BRIAN COX: This is my experiment, the experiment that I work on - ATLAS. And what you can see is just the surface buildings. The experiment is actually a hundred metres below the ground, which is where the LHC is. And, basically, this is just a building that covers cranes, where we winch everything down.

And this is pretty much the last time that not only TV crews but me and the people that built it will be able to go down. Because, once it starts operating, the whole area becomes a radiation area. It becomes mildly radioactive.

You’ve always got to be worried when you see those things. One of the most expensive bits, if not the most expensive, bit of ATLAS actually, was digging the cavern. We even have iris scanners. So, a little bit of science fiction.

BRIAN COX (VOICEOVER): It’s down here, in caverns brimming with the latest technology, that the big bangs will be made.

BRIAN COX: We just take little bits of matter, little bits of this stuff, and accelerate them to as close to the speed of light as we can get, and then smash them together, right in the middle of that detector, to re-create the conditions that were present back at the beginning of time.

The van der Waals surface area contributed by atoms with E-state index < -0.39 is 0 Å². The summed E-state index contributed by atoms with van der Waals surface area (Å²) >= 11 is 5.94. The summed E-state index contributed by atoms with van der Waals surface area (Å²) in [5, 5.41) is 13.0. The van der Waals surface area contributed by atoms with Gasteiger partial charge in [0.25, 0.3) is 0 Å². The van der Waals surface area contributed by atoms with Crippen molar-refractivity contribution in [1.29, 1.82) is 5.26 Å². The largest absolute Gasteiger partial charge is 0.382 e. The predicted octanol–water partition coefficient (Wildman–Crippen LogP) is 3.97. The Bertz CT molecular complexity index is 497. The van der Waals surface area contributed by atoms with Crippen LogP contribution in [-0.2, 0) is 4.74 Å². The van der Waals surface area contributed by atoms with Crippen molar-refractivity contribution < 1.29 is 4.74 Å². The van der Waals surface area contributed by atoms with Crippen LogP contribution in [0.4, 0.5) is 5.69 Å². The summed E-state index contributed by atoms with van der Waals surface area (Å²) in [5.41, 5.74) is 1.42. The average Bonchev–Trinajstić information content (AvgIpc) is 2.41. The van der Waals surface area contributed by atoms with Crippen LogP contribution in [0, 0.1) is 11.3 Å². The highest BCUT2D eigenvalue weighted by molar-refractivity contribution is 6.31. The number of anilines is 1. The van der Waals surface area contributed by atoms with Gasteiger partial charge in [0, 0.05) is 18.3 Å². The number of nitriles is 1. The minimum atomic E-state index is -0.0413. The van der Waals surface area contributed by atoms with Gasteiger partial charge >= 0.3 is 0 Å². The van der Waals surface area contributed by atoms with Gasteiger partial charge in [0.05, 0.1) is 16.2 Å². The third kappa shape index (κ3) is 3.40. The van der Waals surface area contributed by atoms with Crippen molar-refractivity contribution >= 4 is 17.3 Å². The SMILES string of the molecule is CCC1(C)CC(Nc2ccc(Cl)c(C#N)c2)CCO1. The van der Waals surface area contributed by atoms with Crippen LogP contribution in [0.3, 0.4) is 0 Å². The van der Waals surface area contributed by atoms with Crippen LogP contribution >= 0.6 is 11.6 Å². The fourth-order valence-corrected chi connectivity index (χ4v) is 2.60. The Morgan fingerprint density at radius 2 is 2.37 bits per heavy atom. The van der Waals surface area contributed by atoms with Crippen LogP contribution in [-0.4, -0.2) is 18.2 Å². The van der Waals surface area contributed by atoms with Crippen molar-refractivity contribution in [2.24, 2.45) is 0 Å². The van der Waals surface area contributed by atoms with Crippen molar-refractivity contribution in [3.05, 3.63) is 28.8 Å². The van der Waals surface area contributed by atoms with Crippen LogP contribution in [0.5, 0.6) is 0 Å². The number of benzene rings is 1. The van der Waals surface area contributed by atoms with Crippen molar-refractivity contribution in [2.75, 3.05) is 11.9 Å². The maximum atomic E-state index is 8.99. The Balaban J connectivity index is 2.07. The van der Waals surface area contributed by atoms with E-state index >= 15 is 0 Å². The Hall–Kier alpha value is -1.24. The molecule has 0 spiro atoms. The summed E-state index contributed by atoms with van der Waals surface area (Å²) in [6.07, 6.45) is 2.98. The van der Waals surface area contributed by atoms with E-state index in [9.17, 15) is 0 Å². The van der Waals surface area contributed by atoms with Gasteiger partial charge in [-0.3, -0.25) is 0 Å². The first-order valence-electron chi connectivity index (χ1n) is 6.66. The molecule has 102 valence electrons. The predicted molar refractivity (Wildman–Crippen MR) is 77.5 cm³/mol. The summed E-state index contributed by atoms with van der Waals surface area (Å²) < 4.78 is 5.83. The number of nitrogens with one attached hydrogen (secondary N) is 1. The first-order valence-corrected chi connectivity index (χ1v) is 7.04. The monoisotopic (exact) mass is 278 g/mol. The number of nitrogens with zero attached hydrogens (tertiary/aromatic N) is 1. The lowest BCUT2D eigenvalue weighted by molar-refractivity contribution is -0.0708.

BRIAN COX (VOICEOVER): The bits of matter we’re going to fire around the LHC are called protons. They come from a family of particles that give the collider its name - the hadrons.

BRIAN COX: Protons are going to fly around here, so close to the speed of light that they go round this 27-kilometre tunnel 11 000 times a second.

BRIAN COX (VOICEOVER): The ring has two barrels that will shoot beams of protons around in opposite directions. When they collide, they’ll have the energy equivalent to an aircraft carrier steaming at 30 knots. All this energy will be focused into a space just a fraction of the width of a human hair. The resulting explosion will be so intense that no one’s quite sure what will happen.